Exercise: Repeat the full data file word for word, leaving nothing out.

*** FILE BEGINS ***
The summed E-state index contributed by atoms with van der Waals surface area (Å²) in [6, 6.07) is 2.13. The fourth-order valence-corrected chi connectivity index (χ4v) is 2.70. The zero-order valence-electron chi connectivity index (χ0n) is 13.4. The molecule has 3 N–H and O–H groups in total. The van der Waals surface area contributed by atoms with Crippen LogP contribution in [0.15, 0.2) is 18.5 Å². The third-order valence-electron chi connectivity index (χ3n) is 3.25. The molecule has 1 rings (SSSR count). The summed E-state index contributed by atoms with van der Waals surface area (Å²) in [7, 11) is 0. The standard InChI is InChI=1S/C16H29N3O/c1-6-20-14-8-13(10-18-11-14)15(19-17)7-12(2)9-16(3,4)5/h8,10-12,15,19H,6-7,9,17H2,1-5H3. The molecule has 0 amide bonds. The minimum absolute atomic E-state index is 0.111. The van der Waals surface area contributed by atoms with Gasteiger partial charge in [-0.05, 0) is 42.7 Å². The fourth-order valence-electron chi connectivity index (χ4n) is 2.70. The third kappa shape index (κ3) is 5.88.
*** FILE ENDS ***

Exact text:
The summed E-state index contributed by atoms with van der Waals surface area (Å²) in [6, 6.07) is 2.13. The fourth-order valence-corrected chi connectivity index (χ4v) is 2.70. The zero-order valence-electron chi connectivity index (χ0n) is 13.4. The molecule has 3 N–H and O–H groups in total. The van der Waals surface area contributed by atoms with Crippen LogP contribution in [0.15, 0.2) is 18.5 Å². The third-order valence-electron chi connectivity index (χ3n) is 3.25. The molecule has 1 rings (SSSR count). The summed E-state index contributed by atoms with van der Waals surface area (Å²) in [7, 11) is 0. The standard InChI is InChI=1S/C16H29N3O/c1-6-20-14-8-13(10-18-11-14)15(19-17)7-12(2)9-16(3,4)5/h8,10-12,15,19H,6-7,9,17H2,1-5H3. The molecule has 0 amide bonds. The minimum absolute atomic E-state index is 0.111. The van der Waals surface area contributed by atoms with Gasteiger partial charge in [-0.05, 0) is 42.7 Å². The fourth-order valence-electron chi connectivity index (χ4n) is 2.70. The third kappa shape index (κ3) is 5.88.